But language requires obscenities. I can swear in four languages, and I doubt there is a language devoid of obscenities anywhere on Earth. Attempting to eliminate them, whether by banning or by accepting certain words, has about the same chance of success as the many attempts to eliminate human use of intoxicants. Like it or not, both are a part of the human condition.

In Britain, from 1737 until 1968, the lord chamberlain was the official censor of all theatrical productions. In the last year that he had that authority, he banned the word "schitzoknickerbockers" from a skit written for the 1968 Edinburgh Festival. The following year, the festival sponsored a competition for "the best sketch which the lord chamberlain would have banned." Modesty precludes me from mentioning who wrote the winning sketch, and decency precludes me from describing it. But the lesson is clear: When censorship becomes the object of ridicule, it is because the alleged obscenities are no longer obscene.

As for coining new ones, there is surely an app for that.

Tony Waters


Celebrate living in Lane County

I just visited the Lane County fairgrounds website ( to check out this year's entertainment options. I expected to see cuts in the entertainment, but surprisingly, the management and board have created a great deal for families this year.

It appears to be a good decision to save money by shortening the fair by one day. Such cost-cutting has created a phenomenal entertainment value! Lots of great new acts and beloved traditions will please fairgoers; Rainforest experience, racing pigs, square dancing, sling shot rides and daily concerts. Not to mention free parking, unheard of at other fairgrounds.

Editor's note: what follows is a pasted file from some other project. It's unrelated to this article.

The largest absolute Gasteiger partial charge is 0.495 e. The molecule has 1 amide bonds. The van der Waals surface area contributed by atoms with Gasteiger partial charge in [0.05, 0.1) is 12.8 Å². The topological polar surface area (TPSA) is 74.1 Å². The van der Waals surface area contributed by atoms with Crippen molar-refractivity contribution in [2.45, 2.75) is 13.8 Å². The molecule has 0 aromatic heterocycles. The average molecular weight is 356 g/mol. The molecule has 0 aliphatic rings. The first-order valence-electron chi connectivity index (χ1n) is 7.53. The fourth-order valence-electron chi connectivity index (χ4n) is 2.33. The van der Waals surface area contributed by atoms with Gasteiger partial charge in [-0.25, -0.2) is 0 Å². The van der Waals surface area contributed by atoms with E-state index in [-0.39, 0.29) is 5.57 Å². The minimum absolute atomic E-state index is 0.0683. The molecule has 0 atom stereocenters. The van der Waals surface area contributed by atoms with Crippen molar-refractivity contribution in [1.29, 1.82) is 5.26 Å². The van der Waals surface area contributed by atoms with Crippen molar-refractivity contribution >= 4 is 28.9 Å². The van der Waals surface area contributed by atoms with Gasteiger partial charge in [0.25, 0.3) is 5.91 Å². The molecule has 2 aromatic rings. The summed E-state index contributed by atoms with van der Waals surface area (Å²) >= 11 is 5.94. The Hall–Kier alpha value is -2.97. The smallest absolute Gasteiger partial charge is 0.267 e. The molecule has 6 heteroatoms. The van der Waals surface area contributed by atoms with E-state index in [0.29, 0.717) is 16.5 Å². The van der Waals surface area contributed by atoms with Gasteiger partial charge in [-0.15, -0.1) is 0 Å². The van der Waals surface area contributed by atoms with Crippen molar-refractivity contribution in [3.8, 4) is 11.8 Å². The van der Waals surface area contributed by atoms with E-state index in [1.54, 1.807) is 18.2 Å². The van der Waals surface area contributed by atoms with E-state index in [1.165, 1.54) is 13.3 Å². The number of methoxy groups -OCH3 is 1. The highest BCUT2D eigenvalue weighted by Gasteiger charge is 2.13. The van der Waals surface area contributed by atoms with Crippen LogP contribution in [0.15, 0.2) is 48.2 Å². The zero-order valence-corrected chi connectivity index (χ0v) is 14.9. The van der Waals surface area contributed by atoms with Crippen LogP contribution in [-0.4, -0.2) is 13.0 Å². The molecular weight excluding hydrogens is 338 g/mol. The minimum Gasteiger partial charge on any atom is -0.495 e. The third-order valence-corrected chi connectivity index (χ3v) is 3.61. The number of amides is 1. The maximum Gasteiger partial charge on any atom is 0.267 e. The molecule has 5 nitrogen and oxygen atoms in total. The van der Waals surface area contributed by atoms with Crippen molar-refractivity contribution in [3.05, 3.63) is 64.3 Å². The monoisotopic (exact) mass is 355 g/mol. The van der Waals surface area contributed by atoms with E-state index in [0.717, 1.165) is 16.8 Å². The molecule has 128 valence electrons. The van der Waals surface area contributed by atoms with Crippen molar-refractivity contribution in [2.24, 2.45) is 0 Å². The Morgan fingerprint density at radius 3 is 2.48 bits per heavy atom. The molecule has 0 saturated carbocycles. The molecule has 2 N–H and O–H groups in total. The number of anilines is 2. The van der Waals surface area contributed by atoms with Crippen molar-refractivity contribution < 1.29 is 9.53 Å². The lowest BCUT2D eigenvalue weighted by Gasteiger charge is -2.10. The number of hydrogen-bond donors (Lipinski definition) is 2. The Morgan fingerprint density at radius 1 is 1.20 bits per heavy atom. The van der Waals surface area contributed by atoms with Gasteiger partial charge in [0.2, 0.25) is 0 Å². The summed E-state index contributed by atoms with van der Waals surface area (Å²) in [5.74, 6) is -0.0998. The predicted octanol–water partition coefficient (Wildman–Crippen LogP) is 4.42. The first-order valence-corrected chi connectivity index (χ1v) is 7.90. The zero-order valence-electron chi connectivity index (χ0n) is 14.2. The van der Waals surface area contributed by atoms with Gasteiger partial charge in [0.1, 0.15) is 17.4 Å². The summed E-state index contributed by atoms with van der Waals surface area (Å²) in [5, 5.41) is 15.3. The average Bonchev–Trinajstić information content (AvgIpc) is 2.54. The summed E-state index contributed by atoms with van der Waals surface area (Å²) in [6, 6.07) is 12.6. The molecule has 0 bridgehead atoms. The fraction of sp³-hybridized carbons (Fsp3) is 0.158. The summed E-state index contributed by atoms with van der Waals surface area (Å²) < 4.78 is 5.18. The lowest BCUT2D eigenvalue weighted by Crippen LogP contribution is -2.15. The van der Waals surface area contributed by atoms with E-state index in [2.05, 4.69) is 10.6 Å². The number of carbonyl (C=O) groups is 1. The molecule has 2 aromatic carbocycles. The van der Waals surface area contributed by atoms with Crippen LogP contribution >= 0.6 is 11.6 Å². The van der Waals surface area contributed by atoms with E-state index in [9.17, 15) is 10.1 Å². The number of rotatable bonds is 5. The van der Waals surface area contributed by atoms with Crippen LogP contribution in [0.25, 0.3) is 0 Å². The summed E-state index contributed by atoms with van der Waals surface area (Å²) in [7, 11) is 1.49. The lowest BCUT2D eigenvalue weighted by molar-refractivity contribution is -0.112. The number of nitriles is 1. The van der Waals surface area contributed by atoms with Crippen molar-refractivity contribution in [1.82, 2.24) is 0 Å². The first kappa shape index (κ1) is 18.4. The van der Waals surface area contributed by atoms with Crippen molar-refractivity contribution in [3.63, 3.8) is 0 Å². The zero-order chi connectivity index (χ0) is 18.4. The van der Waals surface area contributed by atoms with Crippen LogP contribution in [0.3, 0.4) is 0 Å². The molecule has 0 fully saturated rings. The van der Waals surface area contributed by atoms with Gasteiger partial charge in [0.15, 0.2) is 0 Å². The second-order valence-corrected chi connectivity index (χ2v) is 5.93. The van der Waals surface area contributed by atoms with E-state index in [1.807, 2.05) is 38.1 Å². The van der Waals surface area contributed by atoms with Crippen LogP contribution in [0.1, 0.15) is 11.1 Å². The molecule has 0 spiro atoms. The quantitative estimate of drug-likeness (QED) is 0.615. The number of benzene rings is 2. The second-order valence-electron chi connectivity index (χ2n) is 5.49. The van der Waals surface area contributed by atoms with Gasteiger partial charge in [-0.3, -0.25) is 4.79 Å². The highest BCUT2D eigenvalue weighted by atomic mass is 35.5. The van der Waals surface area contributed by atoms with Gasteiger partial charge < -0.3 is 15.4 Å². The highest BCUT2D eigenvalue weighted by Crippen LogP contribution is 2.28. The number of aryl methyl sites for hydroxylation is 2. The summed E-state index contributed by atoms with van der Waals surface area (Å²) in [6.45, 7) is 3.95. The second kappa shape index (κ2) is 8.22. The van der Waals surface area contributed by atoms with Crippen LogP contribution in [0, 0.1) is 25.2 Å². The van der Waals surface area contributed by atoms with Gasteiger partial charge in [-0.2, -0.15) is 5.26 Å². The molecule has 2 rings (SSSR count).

A $9 ticket will give me five hours of excitement! And this year, entire families can enjoy all the entertainment and nightly concerts because they are all free. They include national acts such as Joan Jett. For only $6, kids can experience the animals, tractor pulls, clowns, Xtreme Stunt Dogs, Paul Bunyan Lumberjack Show and BMX shows. I've never seen the fair packed with so much added value and free fun for kids of all ages!

Thanks to the generous sponsors who subsidize discounts such as free admission on Sunday until 1 p.m., with canned food donations. Visit the fair website to take advantage of these daily discounts.

The Lane County Fair created many wonderful memories of growing up in Lane County. The fair makes me feel young. I'll never forget the Fri-jos, scary rides, grange exhibits and blue ribbon animals. This is our annual opportunity to celebrate living in Lane County!

Karen Ramus


Still peddling 'voodoo economics'

Charles Krauthammer opines in the July 19 Register-Guard that "the net effect of 18 months of Obamaism will be to undo much of Reaganism."

I surely hope so!

Back when George H.W. Bush was running against Ronald Reagan, he called Reagan's proposals for expanding the economy by cutting taxes "voodoo economics" because it also promised to buttress America's military domination of the world. Reagan left office an apparent victor in the Cold War but with a big expansion of national indebtedness.

The Clinton administration reduced the indebtedness. But then George Bush II reversed course and handed President Obama a huge debt, a weakened economy and two wars!

Current Republican resistance to efforts to attain bipartisan controls on our national debt is designed deliberately to extend Bush era tax cuts for the wealthy, which could run out at the end of this year. So the elder Bush's complaint about "voodoo economics" still applies to the inheritors of Reaganism.

Wilbur Patterson

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Title Annotation:Editorials and Letters
Publication:The Register-Guard (Eugene, OR)
Date:Jul 22, 2010
Previous Article:A rush to judgment.